à Microsoft.Xna.Framework.Game.Run(GameRunBehavior runBehavior)
à Microsoft.Xna.Framework.Game.Run()
à DxParticleTestTrimed.Program.Main() dans D:\Users\Patapits\Downloads\ParticleInstancingTestTrimedDxJan2019\ParticleInstancingTestTrimedDx\Program.cs:ligne 18

I will update my MonoGame version to see if it helps.

EDIT : MonoGame updated, it’s running, I will post the results when available.

EDIT 2 : Results :

  • At 1500x500, MSAA on :

  • At 1500x500, MSAA off :

  • At 1920x1080, MSAA on :

  • At 1920x1080, MSAA off :

I can’t get screen capture to work in Fullscreen, but here is a full summary :

  • At 1500x500 :
  • MSAA on :
    • Windowed : 167 FPS
    • Fullscreen : 192 FPS
  • MSAA off :
    • Windowed : 828 FPS
    • Fullscreen : 900 FPS
  • At 1920x1080 :
  • MSAA on :
    • Windowed : 66 FPS
    • Fullscreen : 25 FPS (!)
  • MSAA off :
    • Windowed : 250 FPS
    • Fullscreen : 880 FPS (!)

I don’t get some results (the ! ones), but maybe that’s due to Windows doing some things behind my back…
Anyway, that’s an interesting result, because I can get 250 FPS at 1920x1080 with that much particles, so I guess 144 FPS for my game is definitely achievable. I will do some more tests with my squares example to see if I can improve it.
Thanks @willmotil !

Yep try this.

Add this to that test in update
Replace the code block were you go into full screen with the below code.
Increase the number of particles by a lot i did it to 50 k.
run it.

            if (Keyboard.GetState().IsKeyDown(Keys.F11))
            {
                //https://en.wikipedia.org/wiki/List_of_common_resolutions THESE ARE VALID ASPECT RATIOS  16/9
                // Full HD (FHD)     1080 HDTV (1080i, 1080p)     1920     ×     1080     16∶9     16∶9     1∶1     2,073,600
                // HD+     900p     1600     ×     900     16∶9     16∶9     1∶1     1,440,000 
                // Wide XGA (WXGA-H)     Minimum, 720p HDTV     1280     ×     720     16∶9     16∶9     1∶1     921,600
                //—     Apple iPhone 5, iPhone 5S, iPhone 5C, iPhone SE     1136     ×     640     71∶40     16∶9     1.001     727,040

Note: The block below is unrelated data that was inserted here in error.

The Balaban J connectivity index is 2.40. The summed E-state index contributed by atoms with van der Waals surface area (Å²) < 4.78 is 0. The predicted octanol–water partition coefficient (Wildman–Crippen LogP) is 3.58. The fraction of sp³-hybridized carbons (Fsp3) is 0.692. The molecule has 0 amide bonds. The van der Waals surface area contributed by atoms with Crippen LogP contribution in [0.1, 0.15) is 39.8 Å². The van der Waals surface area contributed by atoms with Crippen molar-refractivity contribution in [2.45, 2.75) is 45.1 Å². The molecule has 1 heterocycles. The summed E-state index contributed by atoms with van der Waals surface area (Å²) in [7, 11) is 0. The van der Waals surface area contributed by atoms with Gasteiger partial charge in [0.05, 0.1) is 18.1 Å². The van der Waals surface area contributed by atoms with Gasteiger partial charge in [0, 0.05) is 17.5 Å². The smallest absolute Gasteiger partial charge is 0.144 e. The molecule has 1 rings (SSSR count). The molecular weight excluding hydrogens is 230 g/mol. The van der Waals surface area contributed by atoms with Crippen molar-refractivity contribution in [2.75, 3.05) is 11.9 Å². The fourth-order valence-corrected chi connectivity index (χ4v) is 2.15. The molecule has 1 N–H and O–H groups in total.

//Wide SVGA(WSVGA)       1024    ×     600     128∶75  16∶9    1.041   614,400
                //PAL 16:9     1024     ×     576     16∶9     16∶9     1∶1     589,824 
                graphics.IsFullScreen = true;
                graphics.PreferredBackBufferWidth = 1280;
                graphics.PreferredBackBufferHeight = 720;
                graphics.ApplyChanges();
            }

Its the backbuffer size which is the determining factor not so much the number of draws.
Doing the above will make the hardware screen scaler scale it up causing edges but then that’s what the msaa is for.

One note though at that resolution you are probably better off just using high detail textures and far less aliasing. And a lot of people wont be able to run it in the opposite case unless you offer a minimum settings option that upscales.

I tried that in Fullscreen :

  • MSAA off : 336 FPS
  • MSAA on : 35 FPS

What all these numbers are telling me is that :

  • It’s better to use “real” Fullscreen (IsFullscreen = true) than “fake” Fullscreen (borderless window at screen resolution), except in some weird cases with MSAA on
  • With the kind of graphics my game will be composed of, MSAA seems like too demanding, I’ll try to see if I can make some less GPU-expensive AA alternatives working as suggested by some people above

Out of curiosity, I tried running my game (1 BasicEffect per shape, with about 200 different shapes) at 1980x1080 :

  • Without MSAA and “fake” fullscreen : 150 FPS
  • Without MSAA and “true” fullscreen, : 250 FPS
  • With MSAA on and “fake” fullscreen : 50 FPS
  • With MSAA on and “true” fullscreen : 20 FPS

Well you have a instancing example thats about the fastest way to draw anything. Remember that each of those 5000 dots are actually quads. i.e. rectangles.

On my rx vega i run that with msaa off with a million particles drawn well over 60fps.

The human eye doesn’t really detect much past 60fps some fighter piliots tested being able to detect slight changes at 180 fps but thats pushing the limit of extreme.